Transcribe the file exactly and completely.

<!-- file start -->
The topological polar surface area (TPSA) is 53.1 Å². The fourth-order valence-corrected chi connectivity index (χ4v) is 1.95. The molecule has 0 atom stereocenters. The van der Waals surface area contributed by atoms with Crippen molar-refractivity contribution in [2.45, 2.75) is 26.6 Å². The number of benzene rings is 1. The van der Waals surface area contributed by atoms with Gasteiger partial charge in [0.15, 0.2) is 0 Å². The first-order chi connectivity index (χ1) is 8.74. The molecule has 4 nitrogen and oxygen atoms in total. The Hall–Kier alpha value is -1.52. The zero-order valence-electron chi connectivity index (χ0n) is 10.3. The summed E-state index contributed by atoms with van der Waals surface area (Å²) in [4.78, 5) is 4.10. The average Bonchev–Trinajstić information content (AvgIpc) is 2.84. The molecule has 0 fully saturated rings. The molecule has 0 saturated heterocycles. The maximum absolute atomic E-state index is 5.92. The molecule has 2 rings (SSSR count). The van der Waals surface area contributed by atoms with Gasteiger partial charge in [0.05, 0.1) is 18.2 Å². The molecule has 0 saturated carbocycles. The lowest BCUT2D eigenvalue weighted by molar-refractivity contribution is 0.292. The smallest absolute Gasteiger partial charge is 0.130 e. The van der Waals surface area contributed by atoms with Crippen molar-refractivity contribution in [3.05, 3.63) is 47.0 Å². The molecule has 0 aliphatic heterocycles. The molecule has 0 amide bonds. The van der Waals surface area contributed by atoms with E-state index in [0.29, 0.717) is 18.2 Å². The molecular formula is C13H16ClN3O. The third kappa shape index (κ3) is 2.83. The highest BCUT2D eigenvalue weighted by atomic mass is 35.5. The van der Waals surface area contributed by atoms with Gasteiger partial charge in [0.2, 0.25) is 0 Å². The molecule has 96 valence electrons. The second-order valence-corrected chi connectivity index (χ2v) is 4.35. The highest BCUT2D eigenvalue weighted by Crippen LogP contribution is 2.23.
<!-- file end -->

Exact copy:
The topological polar surface area (TPSA) is 53.1 Å². The fourth-order valence-corrected chi connectivity index (χ4v) is 1.95. The molecule has 0 atom stereocenters. The van der Waals surface area contributed by atoms with Crippen molar-refractivity contribution in [2.45, 2.75) is 26.6 Å². The number of benzene rings is 1. The van der Waals surface area contributed by atoms with Gasteiger partial charge in [0.15, 0.2) is 0 Å². The first-order chi connectivity index (χ1) is 8.74. The molecule has 4 nitrogen and oxygen atoms in total. The Hall–Kier alpha value is -1.52. The zero-order valence-electron chi connectivity index (χ0n) is 10.3. The summed E-state index contributed by atoms with van der Waals surface area (Å²) in [4.78, 5) is 4.10. The average Bonchev–Trinajstić information content (AvgIpc) is 2.84. The molecule has 0 fully saturated rings. The molecule has 0 saturated heterocycles. The maximum absolute atomic E-state index is 5.92. The molecule has 2 rings (SSSR count). The van der Waals surface area contributed by atoms with Gasteiger partial charge in [0.05, 0.1) is 18.2 Å². The molecule has 0 saturated carbocycles. The lowest BCUT2D eigenvalue weighted by molar-refractivity contribution is 0.292. The smallest absolute Gasteiger partial charge is 0.130 e. The van der Waals surface area contributed by atoms with Crippen molar-refractivity contribution in [3.05, 3.63) is 47.0 Å². The molecule has 0 aliphatic heterocycles. The molecule has 0 amide bonds. The van der Waals surface area contributed by atoms with E-state index in [0.29, 0.717) is 18.2 Å². The molecular formula is C13H16ClN3O. The third kappa shape index (κ3) is 2.83. The highest BCUT2D eigenvalue weighted by atomic mass is 35.5. The van der Waals surface area contributed by atoms with Gasteiger partial charge in [0.2, 0.25) is 0 Å². The molecule has 96 valence electrons. The second-order valence-corrected chi connectivity index (χ2v) is 4.35. The highest BCUT2D eigenvalue weighted by Crippen LogP contribution is 2.23.